Dark Knight Rises could only hold the #1 spot for three weeks. This week, two new films claimed the top spots in their debut. The Jason Bourne saga takes a page from Doctor Who and has a new actor as another agent trained to assume the Jason Bourne identity and The Bourne Legacy resonated well enough with the audience to take the top spot. At number two, Will Farell and Zach Galifianakis star in The Campaign. When your political farce debuts at roughly the same time the Vice-Presidential is announced, you had really good scheduling.
Dark Knight is coasting down, dropping 45.3% in it’s 4th weekend. It needs another ~$17M to move into #2 for the year, domestically. That will probably take 7-10 days. With an estimated $250M budget, you’d kind of like to see $500M domestic and I’m 100% sure Dark Knight will get there. Eyeballing it’s looking more like $475M to me. Still, with $835M global, and counting, this is still a money maker, despite the huge budget. And that’s before the home theater market.
As we move into an action/adventure stage for the Big films, we find two SF/F films as the big losers this week. Total Recall, which didn’t exactly inspire anyone last weeks drops 68.3%. With only $44M in receipts against a $125M budget, this one is going to struggle to find black ink at the box office. The current numbers don’t have it as having opened yet in many foreign markets and overseas is where it needs to find its salvation.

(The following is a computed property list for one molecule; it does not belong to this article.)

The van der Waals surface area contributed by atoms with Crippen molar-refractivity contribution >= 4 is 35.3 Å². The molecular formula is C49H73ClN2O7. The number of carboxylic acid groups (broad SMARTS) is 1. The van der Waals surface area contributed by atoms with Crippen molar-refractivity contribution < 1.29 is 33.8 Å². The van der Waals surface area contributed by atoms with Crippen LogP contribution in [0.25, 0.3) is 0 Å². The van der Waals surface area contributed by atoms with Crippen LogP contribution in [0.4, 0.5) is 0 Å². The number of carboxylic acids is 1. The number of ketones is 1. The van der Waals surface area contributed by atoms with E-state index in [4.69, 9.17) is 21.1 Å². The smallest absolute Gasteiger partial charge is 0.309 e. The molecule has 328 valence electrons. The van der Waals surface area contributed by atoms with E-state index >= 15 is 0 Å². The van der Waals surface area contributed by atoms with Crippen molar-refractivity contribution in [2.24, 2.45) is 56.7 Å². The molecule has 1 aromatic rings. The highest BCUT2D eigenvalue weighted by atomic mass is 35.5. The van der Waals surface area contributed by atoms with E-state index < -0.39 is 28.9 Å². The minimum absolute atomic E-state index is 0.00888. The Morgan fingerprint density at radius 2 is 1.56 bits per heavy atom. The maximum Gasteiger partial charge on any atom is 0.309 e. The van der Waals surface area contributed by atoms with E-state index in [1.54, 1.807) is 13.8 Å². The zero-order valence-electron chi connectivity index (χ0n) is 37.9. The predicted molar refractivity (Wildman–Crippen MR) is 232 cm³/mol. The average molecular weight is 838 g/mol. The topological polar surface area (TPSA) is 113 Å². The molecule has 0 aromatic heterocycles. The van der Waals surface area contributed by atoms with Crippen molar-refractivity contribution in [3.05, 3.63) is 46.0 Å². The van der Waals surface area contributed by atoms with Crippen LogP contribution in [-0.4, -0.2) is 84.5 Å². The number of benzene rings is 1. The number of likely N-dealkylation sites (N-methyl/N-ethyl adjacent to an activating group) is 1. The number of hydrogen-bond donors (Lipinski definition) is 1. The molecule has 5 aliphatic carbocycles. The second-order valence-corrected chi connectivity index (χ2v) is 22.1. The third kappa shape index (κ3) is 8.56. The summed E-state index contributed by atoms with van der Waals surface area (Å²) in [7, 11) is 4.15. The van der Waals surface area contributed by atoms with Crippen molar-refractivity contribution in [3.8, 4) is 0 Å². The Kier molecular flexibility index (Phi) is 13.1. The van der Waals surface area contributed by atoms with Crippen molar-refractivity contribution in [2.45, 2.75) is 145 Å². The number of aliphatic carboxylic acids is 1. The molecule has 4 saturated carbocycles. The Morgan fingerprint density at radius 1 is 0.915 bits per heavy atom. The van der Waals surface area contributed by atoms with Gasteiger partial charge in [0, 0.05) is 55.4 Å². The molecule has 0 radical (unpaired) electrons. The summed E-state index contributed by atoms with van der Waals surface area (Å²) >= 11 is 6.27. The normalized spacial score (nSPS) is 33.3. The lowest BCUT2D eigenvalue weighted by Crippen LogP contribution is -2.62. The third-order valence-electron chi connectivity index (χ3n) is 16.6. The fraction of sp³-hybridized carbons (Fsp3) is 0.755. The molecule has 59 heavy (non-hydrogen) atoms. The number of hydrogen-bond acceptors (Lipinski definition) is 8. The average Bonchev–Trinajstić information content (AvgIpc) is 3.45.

Then you have The Watch. This film was supposed to be called Neighborhood Watch, but had to make a last minute change to a dull, generic name after a shooting in Florida. Of course, really poor reviews didn’t help it either. The Watch dropped 66.% and had a truly sad $894 per screen average. That average is not in the top 20, so I expect there to be a drastically smaller number of screens next week. It’s grossed ~$32M against a $68M budget, so things are looking pretty dire domestically. It doesn’t appear to have opened overseas yet.
In superhero film news, Spidey may or may not have dropped out of the top 10. We’ll have to wait for the actual totals to determine if it’s at #10 or #11. This will go down as the least successful Spider-Man film. Amazing Spider-Man is pushing $700M globally, so there’s a good chance of a sequel, but Sony’s probably going to be rethinking the budget.
The Avengers is also still alive and well. It’s on 220 screens with a per screen average of $1218, adding another $268K to its coffers.
Interestingly, The Hunger Games is now in its 21st week on the big screen and is performing slightly better than the Avengers in its old age: 260 screens, $1250 per screen average, $325K. 21 weeks is a long time for a film to be able to hold on to 260 screens, but it’s making money and presumably selling popcorn.
Next week’s big debut is the 3200 screen-occupying Expendables 2, 500-screen Jennifer Garner Disney family-fantasy vehicle The Odd Life of Timothy Green, and 3,100 screen animated feature ParaNorman.